The financial technology firm trailed the S&P 500, down 1%, and the Nasdaq 100, up 1.9% in the month. As of Dec. 3, Upstart was trading at about $173 per share and was up about 324% year to date (YTD).
Upstart is an online lending platform that uses artificial intelligence (AI) to handle loan requests from customers. It makes most of its revenue by allowing banks and credit unions to embed its technology into their systems, collecting fees for every loan that’s originated. Upstart also offer loans through its website, which it then sends out to its bank partners to secure.
So it doesn’t have the credit risk, nor does it have to spend as much to acquire its own customers. In addition, Upstart has low overhead, and its income is mostly fee-generated.
Since Upstart went public on Dec. 15, 2020 at $20 per share, it has been on a tear and is now up 324%. It reached a high of $390 per share on Oct. 15 and has fallen 54% since then, including a 36.4% drop in November.
Most of that November decline came on Nov. 10 when it plunged 18% the day after the company reported third-quarter earnings. Should investors be concerned?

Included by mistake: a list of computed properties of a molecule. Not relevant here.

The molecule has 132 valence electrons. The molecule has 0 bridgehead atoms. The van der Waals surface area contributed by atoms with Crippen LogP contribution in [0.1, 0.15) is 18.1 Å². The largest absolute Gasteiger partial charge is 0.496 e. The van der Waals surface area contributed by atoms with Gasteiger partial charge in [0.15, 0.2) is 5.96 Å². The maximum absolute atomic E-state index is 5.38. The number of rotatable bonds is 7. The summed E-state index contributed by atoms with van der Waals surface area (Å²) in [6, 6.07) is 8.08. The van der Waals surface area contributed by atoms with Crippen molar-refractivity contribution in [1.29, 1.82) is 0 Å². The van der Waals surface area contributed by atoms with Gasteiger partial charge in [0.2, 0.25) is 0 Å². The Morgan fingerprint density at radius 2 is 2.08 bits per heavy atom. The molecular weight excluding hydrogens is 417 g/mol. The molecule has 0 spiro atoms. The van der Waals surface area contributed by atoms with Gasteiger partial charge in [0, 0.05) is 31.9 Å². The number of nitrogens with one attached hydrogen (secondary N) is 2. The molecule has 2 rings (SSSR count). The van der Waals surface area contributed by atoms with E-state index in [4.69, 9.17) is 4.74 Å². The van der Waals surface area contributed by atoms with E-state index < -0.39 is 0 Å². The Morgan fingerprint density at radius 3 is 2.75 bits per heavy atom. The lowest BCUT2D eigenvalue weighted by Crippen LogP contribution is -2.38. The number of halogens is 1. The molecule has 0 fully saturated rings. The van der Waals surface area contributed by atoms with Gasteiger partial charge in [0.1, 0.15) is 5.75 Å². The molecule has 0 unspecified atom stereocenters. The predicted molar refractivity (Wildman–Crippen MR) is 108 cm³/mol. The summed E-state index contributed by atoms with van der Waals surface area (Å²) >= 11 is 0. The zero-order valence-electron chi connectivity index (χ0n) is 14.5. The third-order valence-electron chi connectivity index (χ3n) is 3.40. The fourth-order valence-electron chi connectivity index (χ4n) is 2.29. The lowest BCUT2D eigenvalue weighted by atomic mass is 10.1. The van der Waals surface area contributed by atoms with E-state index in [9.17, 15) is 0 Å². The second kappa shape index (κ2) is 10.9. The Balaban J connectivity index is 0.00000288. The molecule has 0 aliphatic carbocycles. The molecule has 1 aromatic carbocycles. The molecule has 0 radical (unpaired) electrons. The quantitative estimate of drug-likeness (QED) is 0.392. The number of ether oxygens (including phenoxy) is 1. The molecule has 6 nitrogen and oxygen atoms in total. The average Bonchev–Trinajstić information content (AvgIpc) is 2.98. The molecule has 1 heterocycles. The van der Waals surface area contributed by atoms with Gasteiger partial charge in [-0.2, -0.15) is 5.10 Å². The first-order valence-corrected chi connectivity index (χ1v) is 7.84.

The drop wasn’t due to a bad earnings report. In fact, Upstart beat expectations, with revenue up 250% year over year (YoY) to $228 million. Fee revenue accounted for most of that — $210 million, an increase of 235%. The company did $29.1 million in net income, or $0.30 diluted earnings per share, up from $0.10 one year ago. Adjusted earnings per share (EPS) was $0.60, up from $0.16 in Q3 2020. It blew out consensus earnings estimates, which were $0.30 EPS.
CEO Dave Girouard put the San Mateo, California-based company’s success in basketball terms:
Since Upstart’s IPO a year ago, we’ve more than tripled our revenue, tripled our profits, tripled the number of banks and credit unions on our platform, and tripled the number of auto dealerships we serve. With that many 3s, Upstart is becoming the Steph Curry of the FinTech industry.
So, why the drop? It was likely related to projections for a fourth quarter that could be slightly less robust than the market expected, as Upstart projected revenue would be flat and earnings would be down — sequentially, not YoY.
But given the rapid growth the company has had, the drop in valuation is not too concerning for a company with great long-range potential — like Curry, a highly regarded basketball player.
This article represents the opinion of the writer, who may disagree with the “official” recommendation position of a Motley Fool premium advisory service. We’re motley! Questioning an investing thesis – even one of our own – helps us all think critically about investing and make decisions that help us become smarter, happier, and richer.
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